First, a disclaimer. I am not a therapist, psychiatrist, doctor, or anyone with expertise in mental illness. The views here are my own. They may trigger emotions. I am going to talk about acknowledging the shame I had and the relationship to it and writing my memoirs. If you want to write but are unsure if this is the right time, please talk to your therapist or doctor first.
After reading my blog you know I am writing two memoirs. And I am writing about Bipolar 1, ADHD, and Eating Disorders.
So, I am writing about my higher than a kite, open mouth insert the whole leg, not just the foot, grandiosity.
And my sometimes I binged six times (+) and purged just as many in a single day, god that is gross, bulimia.
And my I’ve been fired and reprimanded more times than I can count, ADHD.
I am including a lot of embarrassing moments in my memoirs. There is no way to write about my disorders without bringing them up and exposing my “failings.”
That is how I saw them for sixty years of my life. Failings!
Let me hide my failings. Let me hide myself. And let me exhaust myself doing so.
Looking back, the amount of pressure I added to my life to seem normal went way beyond my capacity to successfully pretend I was normal.
Something was going to crumble. And eventually, I had a total breakdown leading to homelessness. Now there was some embarrassment for you.
I didn’t see friends for years as I moved around looking for help. By foot, in a van, a mini school bus, anything to keep off the park bench. I thought they had all abandoned me, had had enough. More failings on my part.
Then, after attending a party over 10 years ago, my first since the meltdown, I figured out that I was the one that pulled away. Gave up. Hid with shame. Shut me off. Crawled in a hole. Lost my self-esteem. Didn’t want to look in a mirror.
I didn’t get to the “look what I survived, I am damn proud of myself, and I am alive” self-worth until years later. But that party was a start.
I had to do a lot more evaluation and therapy. Crack my hardened shell and start building myself back up. I had to lose the embarrassment and learn to stand up straight and announce, “Here I am.”
But first, Dia De Los Muertos 2019 had to happen. That was the day my mother died. The day the critic stopped. We had a rocky relationship; it ended badly. I don’t mourn that mother; I mourn the earlier one. The best friend one. The latter had me doubt everything and added mind games that destroyed. Her disappointment added to my shame.
In 2020, some lovely San Miguel writers joined my SMA Facebook Instagram group and encouraged me to write my memoirs. And a door opened. I jumped through. Now, I had nothing holding me back.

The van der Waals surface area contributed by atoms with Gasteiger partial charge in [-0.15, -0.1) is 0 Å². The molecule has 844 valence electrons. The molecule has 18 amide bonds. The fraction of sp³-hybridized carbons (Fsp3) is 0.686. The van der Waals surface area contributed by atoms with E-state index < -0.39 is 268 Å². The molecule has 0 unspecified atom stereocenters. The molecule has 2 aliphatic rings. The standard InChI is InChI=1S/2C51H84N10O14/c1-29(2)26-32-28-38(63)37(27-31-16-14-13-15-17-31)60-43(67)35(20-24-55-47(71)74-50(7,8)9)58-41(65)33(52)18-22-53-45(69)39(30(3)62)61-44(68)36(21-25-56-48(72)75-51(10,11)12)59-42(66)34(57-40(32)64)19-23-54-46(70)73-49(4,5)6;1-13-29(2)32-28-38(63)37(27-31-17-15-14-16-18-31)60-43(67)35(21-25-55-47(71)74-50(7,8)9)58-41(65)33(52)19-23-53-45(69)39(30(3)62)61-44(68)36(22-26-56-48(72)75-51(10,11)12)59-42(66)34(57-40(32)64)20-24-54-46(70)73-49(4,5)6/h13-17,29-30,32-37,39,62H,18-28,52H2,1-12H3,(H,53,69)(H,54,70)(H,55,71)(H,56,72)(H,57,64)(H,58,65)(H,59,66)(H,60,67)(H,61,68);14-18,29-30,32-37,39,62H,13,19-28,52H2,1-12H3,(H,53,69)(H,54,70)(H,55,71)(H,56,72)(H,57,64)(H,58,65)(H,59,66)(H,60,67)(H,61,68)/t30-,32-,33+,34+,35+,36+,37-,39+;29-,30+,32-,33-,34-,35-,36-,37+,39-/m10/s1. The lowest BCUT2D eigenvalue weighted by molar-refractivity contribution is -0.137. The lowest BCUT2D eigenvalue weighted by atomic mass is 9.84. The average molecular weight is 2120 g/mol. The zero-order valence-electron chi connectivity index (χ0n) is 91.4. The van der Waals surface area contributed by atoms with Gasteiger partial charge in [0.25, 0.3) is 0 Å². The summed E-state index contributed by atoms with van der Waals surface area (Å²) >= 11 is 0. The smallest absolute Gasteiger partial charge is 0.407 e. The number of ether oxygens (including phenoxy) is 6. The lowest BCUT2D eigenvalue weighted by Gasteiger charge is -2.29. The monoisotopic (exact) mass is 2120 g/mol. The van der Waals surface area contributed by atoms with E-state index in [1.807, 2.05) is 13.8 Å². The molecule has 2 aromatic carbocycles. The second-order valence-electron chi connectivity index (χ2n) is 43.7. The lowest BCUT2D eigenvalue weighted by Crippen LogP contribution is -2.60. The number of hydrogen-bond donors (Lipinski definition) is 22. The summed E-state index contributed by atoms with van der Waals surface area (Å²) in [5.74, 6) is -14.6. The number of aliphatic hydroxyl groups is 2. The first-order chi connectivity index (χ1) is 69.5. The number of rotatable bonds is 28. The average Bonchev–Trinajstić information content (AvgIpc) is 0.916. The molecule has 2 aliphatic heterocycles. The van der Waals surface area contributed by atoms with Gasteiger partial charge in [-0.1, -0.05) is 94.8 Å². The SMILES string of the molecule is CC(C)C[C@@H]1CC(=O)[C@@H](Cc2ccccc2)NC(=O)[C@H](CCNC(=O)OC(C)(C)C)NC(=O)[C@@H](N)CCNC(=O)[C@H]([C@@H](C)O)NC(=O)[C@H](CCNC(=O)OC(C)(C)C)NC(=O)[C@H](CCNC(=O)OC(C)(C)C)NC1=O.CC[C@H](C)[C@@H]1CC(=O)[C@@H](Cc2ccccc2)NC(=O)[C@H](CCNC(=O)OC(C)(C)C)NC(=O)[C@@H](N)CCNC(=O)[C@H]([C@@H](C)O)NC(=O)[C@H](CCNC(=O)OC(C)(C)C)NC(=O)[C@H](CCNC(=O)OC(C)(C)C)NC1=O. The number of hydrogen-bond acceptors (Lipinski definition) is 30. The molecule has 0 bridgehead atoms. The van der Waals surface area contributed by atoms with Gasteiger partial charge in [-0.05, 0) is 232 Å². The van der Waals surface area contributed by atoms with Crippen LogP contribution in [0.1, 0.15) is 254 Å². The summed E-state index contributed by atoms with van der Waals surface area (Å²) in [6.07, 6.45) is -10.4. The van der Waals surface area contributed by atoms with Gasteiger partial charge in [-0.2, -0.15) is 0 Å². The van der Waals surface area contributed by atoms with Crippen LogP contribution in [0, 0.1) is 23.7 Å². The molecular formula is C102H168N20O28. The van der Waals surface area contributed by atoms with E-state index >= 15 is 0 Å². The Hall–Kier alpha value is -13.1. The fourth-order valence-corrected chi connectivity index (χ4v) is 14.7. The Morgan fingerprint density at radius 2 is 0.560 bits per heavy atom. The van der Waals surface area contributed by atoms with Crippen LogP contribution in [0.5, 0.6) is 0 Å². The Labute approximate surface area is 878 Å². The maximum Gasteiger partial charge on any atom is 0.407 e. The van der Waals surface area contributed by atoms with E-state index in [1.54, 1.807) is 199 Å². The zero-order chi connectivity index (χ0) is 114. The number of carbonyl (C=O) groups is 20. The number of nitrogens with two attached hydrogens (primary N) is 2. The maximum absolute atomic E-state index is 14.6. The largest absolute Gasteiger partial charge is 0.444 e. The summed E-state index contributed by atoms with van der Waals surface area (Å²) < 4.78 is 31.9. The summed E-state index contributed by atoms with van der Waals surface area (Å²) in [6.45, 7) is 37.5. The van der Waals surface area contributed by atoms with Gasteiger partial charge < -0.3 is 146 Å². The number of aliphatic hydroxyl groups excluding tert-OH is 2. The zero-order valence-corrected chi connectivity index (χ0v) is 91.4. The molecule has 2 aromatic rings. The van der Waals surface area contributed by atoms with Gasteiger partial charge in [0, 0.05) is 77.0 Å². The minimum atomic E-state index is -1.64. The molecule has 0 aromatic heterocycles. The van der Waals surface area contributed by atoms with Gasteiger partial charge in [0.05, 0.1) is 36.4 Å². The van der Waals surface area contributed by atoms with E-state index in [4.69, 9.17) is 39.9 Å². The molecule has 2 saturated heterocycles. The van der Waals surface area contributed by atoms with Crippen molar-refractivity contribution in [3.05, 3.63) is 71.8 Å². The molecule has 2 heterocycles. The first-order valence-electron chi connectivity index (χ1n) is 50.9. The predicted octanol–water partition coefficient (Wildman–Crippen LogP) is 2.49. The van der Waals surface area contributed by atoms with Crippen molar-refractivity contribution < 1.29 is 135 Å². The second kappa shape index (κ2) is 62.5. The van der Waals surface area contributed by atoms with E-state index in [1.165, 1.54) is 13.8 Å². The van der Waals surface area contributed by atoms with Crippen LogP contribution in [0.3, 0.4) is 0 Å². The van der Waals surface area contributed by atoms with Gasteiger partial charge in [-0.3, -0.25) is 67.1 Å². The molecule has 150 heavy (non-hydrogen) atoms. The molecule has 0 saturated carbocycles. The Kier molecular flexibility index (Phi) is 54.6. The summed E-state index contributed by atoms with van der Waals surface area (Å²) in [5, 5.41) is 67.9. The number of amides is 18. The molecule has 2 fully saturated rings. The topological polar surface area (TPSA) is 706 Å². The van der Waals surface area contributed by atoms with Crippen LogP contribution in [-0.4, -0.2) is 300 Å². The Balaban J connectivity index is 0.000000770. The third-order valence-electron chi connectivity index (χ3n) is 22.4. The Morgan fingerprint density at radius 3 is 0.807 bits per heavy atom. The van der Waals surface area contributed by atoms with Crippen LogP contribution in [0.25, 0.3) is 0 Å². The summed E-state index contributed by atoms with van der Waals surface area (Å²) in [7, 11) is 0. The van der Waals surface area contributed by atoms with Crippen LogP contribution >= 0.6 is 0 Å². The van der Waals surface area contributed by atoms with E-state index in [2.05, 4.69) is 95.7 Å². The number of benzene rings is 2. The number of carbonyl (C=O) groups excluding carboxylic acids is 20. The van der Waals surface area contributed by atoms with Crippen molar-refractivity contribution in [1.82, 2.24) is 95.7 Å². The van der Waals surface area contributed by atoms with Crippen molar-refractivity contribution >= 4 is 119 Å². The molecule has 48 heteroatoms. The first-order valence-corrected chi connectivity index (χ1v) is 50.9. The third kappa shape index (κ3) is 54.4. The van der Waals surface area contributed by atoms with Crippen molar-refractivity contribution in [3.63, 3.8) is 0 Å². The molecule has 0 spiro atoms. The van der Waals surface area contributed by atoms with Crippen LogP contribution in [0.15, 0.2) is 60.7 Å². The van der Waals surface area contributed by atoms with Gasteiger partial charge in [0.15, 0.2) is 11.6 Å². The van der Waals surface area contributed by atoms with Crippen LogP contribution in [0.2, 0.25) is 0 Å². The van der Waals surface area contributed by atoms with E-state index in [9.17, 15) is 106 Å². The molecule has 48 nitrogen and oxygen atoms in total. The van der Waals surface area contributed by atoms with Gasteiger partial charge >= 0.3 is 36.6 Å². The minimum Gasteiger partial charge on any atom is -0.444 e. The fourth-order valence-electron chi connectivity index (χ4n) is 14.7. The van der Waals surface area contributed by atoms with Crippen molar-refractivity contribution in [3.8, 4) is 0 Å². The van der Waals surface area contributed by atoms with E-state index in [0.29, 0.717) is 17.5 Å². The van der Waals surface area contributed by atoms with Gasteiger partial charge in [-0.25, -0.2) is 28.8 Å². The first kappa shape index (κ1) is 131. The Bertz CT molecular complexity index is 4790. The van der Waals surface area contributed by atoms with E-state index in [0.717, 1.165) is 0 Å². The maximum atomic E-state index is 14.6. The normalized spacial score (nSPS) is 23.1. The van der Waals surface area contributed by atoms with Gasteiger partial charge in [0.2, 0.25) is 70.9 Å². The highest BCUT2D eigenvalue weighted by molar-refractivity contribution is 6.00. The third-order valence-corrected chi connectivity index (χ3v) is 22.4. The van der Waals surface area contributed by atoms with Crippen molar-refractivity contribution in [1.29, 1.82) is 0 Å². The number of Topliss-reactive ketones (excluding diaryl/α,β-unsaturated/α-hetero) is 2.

When Glenn and I moved to Mexico in 2018, I reinvented or rather recaptured the joie de vivre from certain times of my life, typically when I traveled. When I owned myself and my experiences. When I felt fearless.
I have recently had conversations with others wanting to write their memoirs about their own path with mental illness. They have contacted me on Facebook or through this blog saying that they too want to write a memoir, but are struggling. One of the most important things holding them back is embarrassment and shame. I can so relate. Soul searching is necessary. It might not be the right time.
Embarrassment and shame are jailers. Big ones! Destructive ones! I had to rip the keys out of their hands. Declare my independence. Step up and own ALL my actions. And not be afraid of the what-if’s.
Because, the person who was holding me back, that I was giving my shame to, was me.
I thought I was much more important to those around me than their own lives. That they were always thinking, what is that Ria up to now, why doesn’t she act differently, that it embarrassed them. In reality, they were much more concerned about their own jobs and families. I was a speck in their reality.
So, if that was the truth, and they weren’t concerning themselves about my actions, then once again, who was putting all this angst on me? Who the hell was I all worried about?
And once again, it was me. I was creating my whirlwind. I was the one keeping myself in prison.
And if I was doing this, then others like me were probably doing it too.
We do a lot of shit thinking. Berate ourselves. And we don’t need to. We are not bad; we didn’t bring this on ourselves. We are not being punished. We have an illness. It is a part of us. But it is not all of us.
When others allow themselves to write or speak about their life situations, we get a larger and broader conversation. Something much needed in this day and age.
Once I decided I am just going to talk it out and be honest, I felt my shoulders drop and my mind ease. If I would not allow myself to be embarrassed about me, then I doubt anyone else was going to feel that way.
Another step forward.
I am the one who chooses what I write.
I took my power back. I am in charge.
Not that I don’t still do embarrassing things. One of my worst, is I still talk too fast and too much, think I am going to be on Oprah one day (well, if the book does well…) I take over conversations regularly. Especially when surrounded by novelty. Friends know, and I tell others, if I get like that, just reel me in. I don’t get offended. I know what I am like. And now, I am not ashamed or embarrassed. Pretend you are reeling in a fish, I’ll get the message.
I have other qualities that make me proud. I am so damn resilient. And kind and funny, honest and encouraging. I am creative and dance like a maniac. God, that feels good again.
Collectively we can threaten stereotypes and remove stigmas. But we need to move from shame to strength. I am on a bit of a mission.
We need to look closely at ourselves. List the accomplishments we have achieved. Mental illnesses are hard. Let’s be proud we are still standing, still breathing, still learning and then all together say, “we are here.” We are ok.
Let’s share instead of shame.